Cancer survivors say lives improve through program at YMCA

Credit: KTVB

Cancer survivors say lives improve through program at YMCA

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by Scott Evans

Bio | Email | Follow: @ScottEvansKTVB

Idaho's NewsChannel 7

Posted on May 4, 2011 at 6:42 PM

Updated Wednesday, Nov 13 at 1:14 AM

BOISE -- Debbe Sinquefield will take part in the Race for the Cure for the first time on Saturday.  The Boise woman says the only way that’s even possible is because of the help of a program from the YMCA specifically designed to help anyone and everyone fighting cancer.

"When you hear the diagnosis, of course, that you have cancer, you immediately think the worst," said Sinquefield.

“We believe in Life. Your life.” Those words begin the mission of Livestrong at the YMCA.

The program started in September of 2007, and the Boise Downtown Y was one of the first in the country to get it. Now there are over 100 alumni.

"We provide educated, certified exercise, cancer exercise specialists who know how to work with cancer survivors," said Vicki DiMatteo.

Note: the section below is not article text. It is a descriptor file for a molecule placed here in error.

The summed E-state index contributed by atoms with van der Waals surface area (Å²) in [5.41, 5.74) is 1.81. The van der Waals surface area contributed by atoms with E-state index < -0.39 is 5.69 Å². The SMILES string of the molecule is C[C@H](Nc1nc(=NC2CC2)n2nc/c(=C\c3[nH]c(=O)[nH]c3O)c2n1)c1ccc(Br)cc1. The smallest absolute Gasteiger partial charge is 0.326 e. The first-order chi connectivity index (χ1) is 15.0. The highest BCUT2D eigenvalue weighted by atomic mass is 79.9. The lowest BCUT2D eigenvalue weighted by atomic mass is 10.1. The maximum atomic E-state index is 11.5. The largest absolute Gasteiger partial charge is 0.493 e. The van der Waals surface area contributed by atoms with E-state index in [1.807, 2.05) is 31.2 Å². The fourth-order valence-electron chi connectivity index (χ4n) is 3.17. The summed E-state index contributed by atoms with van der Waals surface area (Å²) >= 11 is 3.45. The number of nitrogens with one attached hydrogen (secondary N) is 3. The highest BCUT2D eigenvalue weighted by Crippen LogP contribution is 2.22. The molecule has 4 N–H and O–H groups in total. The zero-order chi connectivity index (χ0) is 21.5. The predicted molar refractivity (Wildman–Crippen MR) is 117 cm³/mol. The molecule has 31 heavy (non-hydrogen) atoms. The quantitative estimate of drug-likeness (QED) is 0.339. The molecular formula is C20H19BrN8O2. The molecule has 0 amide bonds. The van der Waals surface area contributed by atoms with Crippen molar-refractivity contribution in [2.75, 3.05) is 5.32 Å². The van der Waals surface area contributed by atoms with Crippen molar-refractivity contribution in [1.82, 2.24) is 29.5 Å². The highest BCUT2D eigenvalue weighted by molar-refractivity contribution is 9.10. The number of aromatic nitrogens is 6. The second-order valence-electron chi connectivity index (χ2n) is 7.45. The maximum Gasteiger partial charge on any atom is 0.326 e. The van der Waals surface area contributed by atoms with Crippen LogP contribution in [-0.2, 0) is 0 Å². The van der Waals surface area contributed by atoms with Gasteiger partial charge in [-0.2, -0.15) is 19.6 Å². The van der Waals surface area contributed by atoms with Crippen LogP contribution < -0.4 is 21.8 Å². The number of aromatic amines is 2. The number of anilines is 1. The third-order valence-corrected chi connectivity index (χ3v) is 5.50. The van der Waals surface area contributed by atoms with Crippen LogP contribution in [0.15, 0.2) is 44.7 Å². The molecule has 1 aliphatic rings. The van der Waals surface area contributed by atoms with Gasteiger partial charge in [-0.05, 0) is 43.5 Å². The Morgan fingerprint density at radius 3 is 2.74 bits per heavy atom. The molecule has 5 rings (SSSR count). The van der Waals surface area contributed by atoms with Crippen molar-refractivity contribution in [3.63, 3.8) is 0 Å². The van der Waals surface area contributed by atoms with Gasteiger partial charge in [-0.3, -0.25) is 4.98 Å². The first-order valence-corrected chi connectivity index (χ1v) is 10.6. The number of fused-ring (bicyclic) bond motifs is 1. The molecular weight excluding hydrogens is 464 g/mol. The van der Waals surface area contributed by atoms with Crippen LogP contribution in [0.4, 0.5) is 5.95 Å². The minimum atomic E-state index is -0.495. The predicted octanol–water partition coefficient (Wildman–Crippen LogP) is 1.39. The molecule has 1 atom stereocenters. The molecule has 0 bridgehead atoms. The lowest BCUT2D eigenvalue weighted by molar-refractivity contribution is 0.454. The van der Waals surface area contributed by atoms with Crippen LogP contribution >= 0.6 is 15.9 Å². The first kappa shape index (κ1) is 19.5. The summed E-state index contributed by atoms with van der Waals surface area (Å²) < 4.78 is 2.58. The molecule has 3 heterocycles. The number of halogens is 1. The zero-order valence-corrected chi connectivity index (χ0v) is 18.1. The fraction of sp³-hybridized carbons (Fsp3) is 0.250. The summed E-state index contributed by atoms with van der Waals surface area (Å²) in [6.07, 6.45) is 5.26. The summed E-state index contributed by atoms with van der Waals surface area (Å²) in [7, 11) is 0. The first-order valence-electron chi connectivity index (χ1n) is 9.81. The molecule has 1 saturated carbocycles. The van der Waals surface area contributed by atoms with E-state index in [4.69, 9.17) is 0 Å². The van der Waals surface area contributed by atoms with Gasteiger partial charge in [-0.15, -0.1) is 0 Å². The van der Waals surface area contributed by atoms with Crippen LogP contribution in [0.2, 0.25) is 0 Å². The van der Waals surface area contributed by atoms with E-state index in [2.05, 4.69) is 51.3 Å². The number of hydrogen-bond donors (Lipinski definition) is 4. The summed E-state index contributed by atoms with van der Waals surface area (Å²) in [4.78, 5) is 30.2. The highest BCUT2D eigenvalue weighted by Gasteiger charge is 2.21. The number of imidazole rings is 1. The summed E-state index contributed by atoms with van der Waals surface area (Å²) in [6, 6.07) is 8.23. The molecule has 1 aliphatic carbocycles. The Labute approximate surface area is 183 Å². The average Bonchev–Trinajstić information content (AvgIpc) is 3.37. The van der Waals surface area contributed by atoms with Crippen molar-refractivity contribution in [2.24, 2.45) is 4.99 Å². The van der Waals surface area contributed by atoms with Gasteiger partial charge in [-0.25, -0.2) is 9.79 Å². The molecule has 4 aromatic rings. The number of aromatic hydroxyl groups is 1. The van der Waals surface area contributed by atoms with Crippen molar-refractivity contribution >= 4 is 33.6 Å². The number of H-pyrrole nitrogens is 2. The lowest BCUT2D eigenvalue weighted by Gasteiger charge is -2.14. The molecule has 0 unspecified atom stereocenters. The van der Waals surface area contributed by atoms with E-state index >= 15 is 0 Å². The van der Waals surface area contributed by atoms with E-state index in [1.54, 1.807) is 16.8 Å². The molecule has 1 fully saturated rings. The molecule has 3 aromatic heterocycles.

DiMatteo is a certified instructor for a 75-minute class that ranges from six to ten members each week. On this day they lifted weights. Other days they focus on endurance, or flexibility, or stretching.

"Whatever it will take to get our participants a little bit stronger and feeling better about their daily activities," said DiMatteo.

And it's working.

"I can't say enough about this program," said Sandra Welker.

Welker had surgery six months ago and is now cancer free.

"Physically, your body has to get completely rebalanced," said Welker. "Nothing that the muscles that you used to use, you can't use, and the muscles that you need to use are weak." 

Sinquefield is also cancer free, but with all cancer survivors, the battle came with a price.

"It just tries to take your life. It tries to take everything away from you and you just have to stay strong, and you have to get up, you have to go to work, and you have to just fight it," said Sinquefield.

That fight has given her the strength to take part in the Race for the Cure.

"If I had not done this program, I do not believe I could walk 3.1 miles," said Sinquefield.

Sinquefield, Welker and over 100 women did, and are currently fighting cancer with the help of the program.

"When you have chemotherapy and you have no hair, there's no self esteem, and this program is helping me build my self esteem to where I look better, I feel better," said Sinquefield.

This program is absolutely free for anyone who is a cancer survivor or has been diagnosed with the disease.

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